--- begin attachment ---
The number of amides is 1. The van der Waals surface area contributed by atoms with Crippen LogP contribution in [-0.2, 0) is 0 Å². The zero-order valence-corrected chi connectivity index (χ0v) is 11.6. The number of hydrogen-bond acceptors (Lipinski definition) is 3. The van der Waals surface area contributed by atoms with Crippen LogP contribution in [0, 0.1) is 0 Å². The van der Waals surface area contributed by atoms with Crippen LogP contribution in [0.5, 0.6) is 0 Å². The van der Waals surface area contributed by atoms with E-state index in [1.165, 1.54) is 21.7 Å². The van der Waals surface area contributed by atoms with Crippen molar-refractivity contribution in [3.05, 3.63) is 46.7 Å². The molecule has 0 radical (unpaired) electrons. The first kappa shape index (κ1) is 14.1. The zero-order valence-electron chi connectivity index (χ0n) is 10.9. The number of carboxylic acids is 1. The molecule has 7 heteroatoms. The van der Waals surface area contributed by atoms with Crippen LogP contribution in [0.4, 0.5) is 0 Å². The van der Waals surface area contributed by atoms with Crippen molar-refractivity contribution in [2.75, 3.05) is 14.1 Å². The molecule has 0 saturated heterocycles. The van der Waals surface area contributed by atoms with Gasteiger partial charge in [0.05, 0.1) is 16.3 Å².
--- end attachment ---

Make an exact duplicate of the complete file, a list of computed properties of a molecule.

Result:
The number of amides is 1. The van der Waals surface area contributed by atoms with Crippen LogP contribution in [-0.2, 0) is 0 Å². The zero-order valence-corrected chi connectivity index (χ0v) is 11.6. The number of hydrogen-bond acceptors (Lipinski definition) is 3. The van der Waals surface area contributed by atoms with Crippen LogP contribution in [0, 0.1) is 0 Å². The van der Waals surface area contributed by atoms with Crippen LogP contribution in [0.5, 0.6) is 0 Å². The van der Waals surface area contributed by atoms with E-state index in [1.165, 1.54) is 21.7 Å². The van der Waals surface area contributed by atoms with Crippen molar-refractivity contribution in [3.05, 3.63) is 46.7 Å². The molecule has 0 radical (unpaired) electrons. The first kappa shape index (κ1) is 14.1. The zero-order valence-electron chi connectivity index (χ0n) is 10.9. The number of carboxylic acids is 1. The molecule has 7 heteroatoms. The van der Waals surface area contributed by atoms with Crippen LogP contribution in [0.4, 0.5) is 0 Å². The van der Waals surface area contributed by atoms with Crippen molar-refractivity contribution in [2.75, 3.05) is 14.1 Å². The molecule has 0 saturated heterocycles. The van der Waals surface area contributed by atoms with Gasteiger partial charge in [0.05, 0.1) is 16.3 Å².